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Monday, 11 February 2013

Medical Aid Schemes.

In my previous post I mentioned Medical Aid Funds, Pumice from asked me to explain the system. Medical Aid Schemes started, I would imagine, around the first half of the 20th century here in South Africa. (I must point out that I'm not an expert at Medical Aid schemes, so some of my info might not be 100% correct, but I think I've covered the basics).

When I started working for the Post Office, in 1965, I joined the Post Office Medical Aid. This scheme was started and administered by Post Office staff. I think other Government Departments had similar schemes in place. Till recently my medical aid was called Telemed, (an offshoot of the old PO Medical Aid Scheme) now defunct and taken over by a private insurance company. My Medical Aid cover, which is very comprehensive, costs about R5000 per month for two people, about $600 US. Fortunately this is considered part of my pension so it cost me nothing. All Government employees who retire with more than 15 years service, are covered by Medical Aid. If I was still working for the Post Office they would be paying half of the R5000.

Apart  from GEMS, (Government Employees Medical Scheme) I would imagine that most Medical Aids are now run as profit making businesses. The company you work for usually approaches one of these Medical Aid Schemes and asks them to cover their workers. Schemes have several options, from the most basic cover, to very extensive. The employee chooses one and signs up. Employers often cover part of the cost, usually Rand for Rand, in the US it would be $ for $. Payments for Medical Aid cover is tax deductible, not 100%, but a very large portion.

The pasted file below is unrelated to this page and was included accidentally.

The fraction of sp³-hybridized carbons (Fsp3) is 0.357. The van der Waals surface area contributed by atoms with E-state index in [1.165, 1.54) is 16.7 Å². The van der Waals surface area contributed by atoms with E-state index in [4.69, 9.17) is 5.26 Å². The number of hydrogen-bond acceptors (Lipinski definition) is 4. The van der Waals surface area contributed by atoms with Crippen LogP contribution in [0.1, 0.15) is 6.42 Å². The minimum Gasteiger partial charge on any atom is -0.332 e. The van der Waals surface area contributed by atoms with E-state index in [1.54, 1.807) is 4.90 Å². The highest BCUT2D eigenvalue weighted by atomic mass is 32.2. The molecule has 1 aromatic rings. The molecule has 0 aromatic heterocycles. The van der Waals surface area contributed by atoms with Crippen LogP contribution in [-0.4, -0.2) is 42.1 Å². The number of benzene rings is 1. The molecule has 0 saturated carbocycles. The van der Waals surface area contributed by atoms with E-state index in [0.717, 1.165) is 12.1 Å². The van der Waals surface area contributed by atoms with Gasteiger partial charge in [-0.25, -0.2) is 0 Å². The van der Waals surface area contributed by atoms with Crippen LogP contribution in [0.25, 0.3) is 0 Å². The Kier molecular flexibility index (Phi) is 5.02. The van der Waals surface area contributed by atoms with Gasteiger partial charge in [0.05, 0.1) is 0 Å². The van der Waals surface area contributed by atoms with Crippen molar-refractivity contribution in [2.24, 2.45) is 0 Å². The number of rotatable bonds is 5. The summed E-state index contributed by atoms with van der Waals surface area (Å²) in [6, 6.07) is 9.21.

The Medical Aid council determines how much will be paid for each medical procedure, consultation, etc. Doctors can opt in to these fees or opt out. If you should visit a Dr that has opted out of the system you have to pay him direct and claim from your Medical Aid afterwards. Doctors that have opted in claim directly from your medical aid. Prescription medication is also covered, as is X rays, etc.

Also available are reasonably priced Gap covers, which covers any shortfall if you were hospitalised or had an operation. There are other "insurances" such as Dread disease cover, for cancer and other chronic illnesses, these are not very expensive. This kind of insurance does not cover existing illnesses you might have. You need to have the insurance before you get cancer, or diabetes, etc.

Medical Aid Schemes are governed by very strict laws, and to stay in business have to prove that they have enough funds to cover any medical claims.

Our government is also talking about setting up a "National Health" system, where every one will be guaranteed minimum health services. I think the emphasis will be on the minimum. Fortunately most time estimates point to this coming about in about 2037. By then I should have gone to my just reward.


Gorges Smythe said...

Most government plans are, at first, well intentioned. Then reality and corruption set in.

Pumice said...

Thanks for the response. The system seems to give a good deal of choice to the individual. I am sure it has it flaws but it would do for our politicians to look at what you have now.

I would not look forward to them making it a national system.

Grace and peace.

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